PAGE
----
Small tip: bag of ChupaChups in your carry on. Is great during take off and landing since it will automatically clear the pressure from their ears!

Freedomin5

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Re: travel tips with kids
« Reply #5 on: November 17, 2023, 01:33:53 AM »
We’ve been traveling with DD since she was born. She’s 9 now. We always have her wear comfy clothes she can sleep in, an extra set of clothes and underwear in our carry on luggage. Each kid should carry their own backpack with a stuffy/blanket/thing they would need to sleep, an activity pack which was basically a zippered bag with a few toys and activities she enjoyed like markers, notebooks, coloring books, stickers, etc. This also let us minimize ipad time. We packed an empty water bottle and healthy homemade snacks. No candy unless you want your kid screaming and bouncing off the walls mid-flight or melting down.

At the hotel, we liked ones with a small kitchenette or at least with a mini fridge so we could buy simple groceries. We packed simple sandwiches and fruit so we didn’t have to buy expensive unhealthy meals at the tourist attractions. We also bought fruit and oatmeal for breakfast. Your four year old might need a stroller or a scooter you can pull along, as the the little one will likely get tired from all the walking.

If you’re going to Disney, are you going to Legoland and California Adventures as well?

alohaKane

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Re: travel tips with kids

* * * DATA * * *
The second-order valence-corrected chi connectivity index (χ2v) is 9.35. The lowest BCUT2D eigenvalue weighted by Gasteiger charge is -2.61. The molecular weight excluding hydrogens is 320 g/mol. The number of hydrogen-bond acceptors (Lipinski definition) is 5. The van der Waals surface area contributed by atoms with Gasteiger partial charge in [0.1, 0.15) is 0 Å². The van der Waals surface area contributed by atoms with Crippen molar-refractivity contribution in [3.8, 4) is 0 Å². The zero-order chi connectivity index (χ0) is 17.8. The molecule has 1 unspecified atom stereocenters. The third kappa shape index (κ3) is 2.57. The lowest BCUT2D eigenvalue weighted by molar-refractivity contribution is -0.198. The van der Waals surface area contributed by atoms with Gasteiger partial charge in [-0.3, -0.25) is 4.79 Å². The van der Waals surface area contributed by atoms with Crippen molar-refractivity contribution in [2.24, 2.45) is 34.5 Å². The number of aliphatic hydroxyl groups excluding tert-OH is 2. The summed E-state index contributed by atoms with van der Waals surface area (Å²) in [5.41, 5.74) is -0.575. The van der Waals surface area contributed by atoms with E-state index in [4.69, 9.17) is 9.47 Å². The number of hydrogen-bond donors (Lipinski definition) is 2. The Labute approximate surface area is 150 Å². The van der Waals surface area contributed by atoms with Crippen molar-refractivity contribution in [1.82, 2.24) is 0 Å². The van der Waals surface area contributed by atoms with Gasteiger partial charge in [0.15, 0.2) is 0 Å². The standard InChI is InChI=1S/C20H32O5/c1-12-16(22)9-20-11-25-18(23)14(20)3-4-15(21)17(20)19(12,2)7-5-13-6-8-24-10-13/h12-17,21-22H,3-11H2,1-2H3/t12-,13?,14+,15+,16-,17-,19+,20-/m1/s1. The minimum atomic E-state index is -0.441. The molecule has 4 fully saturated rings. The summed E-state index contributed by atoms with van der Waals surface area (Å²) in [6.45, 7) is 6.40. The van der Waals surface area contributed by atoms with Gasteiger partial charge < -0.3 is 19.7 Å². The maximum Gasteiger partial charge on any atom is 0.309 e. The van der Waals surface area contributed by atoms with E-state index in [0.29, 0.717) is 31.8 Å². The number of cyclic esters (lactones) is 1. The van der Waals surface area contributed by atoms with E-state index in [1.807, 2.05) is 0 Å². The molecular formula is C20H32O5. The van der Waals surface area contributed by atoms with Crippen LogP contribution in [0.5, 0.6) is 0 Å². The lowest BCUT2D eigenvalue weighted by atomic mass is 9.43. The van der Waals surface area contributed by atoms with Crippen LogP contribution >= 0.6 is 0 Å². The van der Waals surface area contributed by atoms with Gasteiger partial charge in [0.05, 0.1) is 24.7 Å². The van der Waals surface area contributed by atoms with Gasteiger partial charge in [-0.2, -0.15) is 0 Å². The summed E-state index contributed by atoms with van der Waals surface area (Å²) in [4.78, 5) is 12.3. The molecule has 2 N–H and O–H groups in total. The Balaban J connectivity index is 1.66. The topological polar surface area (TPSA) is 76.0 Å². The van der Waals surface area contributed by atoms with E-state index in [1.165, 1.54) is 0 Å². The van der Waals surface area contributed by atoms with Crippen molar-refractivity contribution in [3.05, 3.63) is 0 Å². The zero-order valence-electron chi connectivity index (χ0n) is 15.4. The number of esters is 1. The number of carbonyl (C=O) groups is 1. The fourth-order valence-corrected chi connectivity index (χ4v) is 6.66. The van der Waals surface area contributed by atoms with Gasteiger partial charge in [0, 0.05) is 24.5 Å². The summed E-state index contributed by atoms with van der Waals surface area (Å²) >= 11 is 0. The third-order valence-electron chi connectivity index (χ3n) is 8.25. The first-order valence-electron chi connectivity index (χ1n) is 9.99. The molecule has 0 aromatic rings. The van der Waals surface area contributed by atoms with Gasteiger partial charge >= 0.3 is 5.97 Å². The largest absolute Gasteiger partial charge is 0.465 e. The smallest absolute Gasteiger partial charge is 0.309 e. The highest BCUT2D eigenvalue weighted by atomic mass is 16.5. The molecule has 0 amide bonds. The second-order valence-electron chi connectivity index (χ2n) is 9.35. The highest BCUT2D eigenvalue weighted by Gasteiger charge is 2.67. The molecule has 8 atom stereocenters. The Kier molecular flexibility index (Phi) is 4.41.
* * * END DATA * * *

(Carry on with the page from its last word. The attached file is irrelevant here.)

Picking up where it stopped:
« Reply #6 on: November 17, 2023, 07:45:27 AM »
Small tip: bag of ChupaChups in your carry on. Is great during take off and landing since it will automatically clear the pressure from their ears!

brilliant! i can imagine this can calm them down on take offs too!

charis

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Re: travel tips with kids
« Reply #7 on: November 17, 2023, 01:08:09 PM »
I think two days for Disneyland makes a lot of sense.  You can hit both parks at a casual pace.  I personally don't see the point in park hoppers.  If it was adults/teens going for one day, okay, but you are going for two days with little kids.  You'll want to get a hotel room within walking distance to entrance, get there at/before parking opening, and don't try to cram to much into the day.  When we did it with extended family, we split up in the afternoon so that whoever needed a rest from the park would walk back to the room and the others could hit more rides if they wanted to.  We liked having the genie pass (or whatever it's call) and made good use of it for the popular rides. 

use2betrix

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Re: travel tips with kids
« Reply #8 on: November 17, 2023, 02:45:22 PM »
Not particularly geared towards kids, but travel savings in general - minimize eating out as much as possible, and be moderate when you can. Pack sandwiches, bring your own water/soda, make breakfast where you’re staying, etc.

alohaKane

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Re: travel tips with kids
« Reply #9 on: November 20, 2023, 08:35:18 AM »
I think two days for Disneyland makes a lot of sense.  You can hit both parks at a casual pace.  I personally don't see the point in park hoppers.  If it was adults/teens going for one day, okay, but you are going for two days with little kids.  You'll want to get a hotel room within walking distance to entrance, get there at/before parking opening, and don't try to cram to much into the day.  When we did it with extended family, we split up in the afternoon so that whoever needed a rest from the park would walk back to the room and the others could hit more rides if they wanted to.  We liked having the genie pass (or whatever it's call) and made good use of it for the popular rides.

two days doesn't really sit with me lol i can imagine how hectic and tiring it is going through that a whole day.. i'm just hoping my 4 yrs old won't get too tired and sick

charis

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Re: travel tips with kids
« Reply #10 on: November 20, 2023, 09:48:25 AM »